Mayor de Blasio is insisting on equal outcomes for Middle School students. Never mind if there aren’t 7% of a school’s graduates who are even competent (much less excellent) in math, he’s going to insist they be placed in a group where they will certainly struggle. If the school system for which the Mayor is responsible produces innumerate graduates, he’ll just lower the definition of numeracy.

I’ll bet vanishingly few of those 44% taking the entrance exam were students at the 80 schools where not even 7% can pass the state math exam. Graduating with no math competence is the problem, and throwing those kids into an advanced program is doing them no favor.

It’s not a numeracy problem to the Mayor, it’s a melanin content problem. The breakdown of the freshman admittees at Stuyvesant:

      Asian     — 613
      White     — 151
      Hispanic — 27
      Black      — 10

I wonder how the 37 black and brown students who passed the entrance exam feel about Mr. de Blasio’s proposal. They represent 4.62% of the freshman class. We know that 44% of the aspirants who took the test in 2016 were black and brown. That means over 10% of them passed. Will the 3% who made it based on a meritocratic exam be denied admittance in favor of the new “7% from all” social justice rules?

Before those 37 graduate from Stuyvesant, dozens of kids who don’t know what a square root is may be their classmates.

One consequence is that few, if any, outcome equal, square-rootless admittees will succeed. Another is that resources will be diverted from those who could do the work, and some of them will fail when they could have succeeded. So, how long do you think it will be before de Blasio’s Equal Outcome parameters will also be applied to Stuyvesant graduates? Stuyvesant diplomas will become certificates of participation. The equal outcome will be pre-ordained graduation, whether earned or not.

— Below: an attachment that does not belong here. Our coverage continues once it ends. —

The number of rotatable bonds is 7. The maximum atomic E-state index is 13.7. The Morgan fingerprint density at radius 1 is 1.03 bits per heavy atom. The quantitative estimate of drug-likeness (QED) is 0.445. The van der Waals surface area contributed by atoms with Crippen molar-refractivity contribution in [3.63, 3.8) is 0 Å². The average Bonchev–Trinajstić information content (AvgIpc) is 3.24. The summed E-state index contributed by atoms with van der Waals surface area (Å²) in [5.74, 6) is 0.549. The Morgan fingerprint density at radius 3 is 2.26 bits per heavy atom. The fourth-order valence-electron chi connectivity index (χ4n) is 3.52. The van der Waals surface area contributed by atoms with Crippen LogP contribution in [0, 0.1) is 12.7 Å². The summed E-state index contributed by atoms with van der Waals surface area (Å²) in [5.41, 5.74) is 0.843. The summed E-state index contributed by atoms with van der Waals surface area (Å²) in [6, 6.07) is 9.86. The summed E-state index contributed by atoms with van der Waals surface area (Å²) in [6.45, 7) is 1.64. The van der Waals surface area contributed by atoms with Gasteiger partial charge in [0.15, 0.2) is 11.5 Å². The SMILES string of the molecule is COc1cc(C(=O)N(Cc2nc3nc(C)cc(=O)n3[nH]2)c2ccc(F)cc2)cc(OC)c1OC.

If de Blasio is successful, the vast benefit this school brings to us all – equal opportunity for everyone to become better, happier, and wealthier by standing on the shoulders of merit – will vanish.

The arc of equal outcomes bends toward the lowest common denominator. A term with which Mr. de Blasio’s new Stuyvesant students will be unfamiliar.

That’s what he wants. Any other result promotes the idea that people are not interchangable parts to be arranged in life by Government whim. De Blasio’s utopian project cannot tolerate that.

The Long March

On April 17th I wondered:

Is free speech under assault on college campuses? Well, some people, including President Trump, think not.

Then we have this idiot show up to assure us that to think free speech is in danger on campuses (including those where e you can’t be sure using the made up pronoun “zir” is the only way to avoid administrative persecution) is a vast delusional right-wing conspiracy.

The vastness is only limited by the number of people who weren’t conscripted for the ‘[L]ong march through the institutions.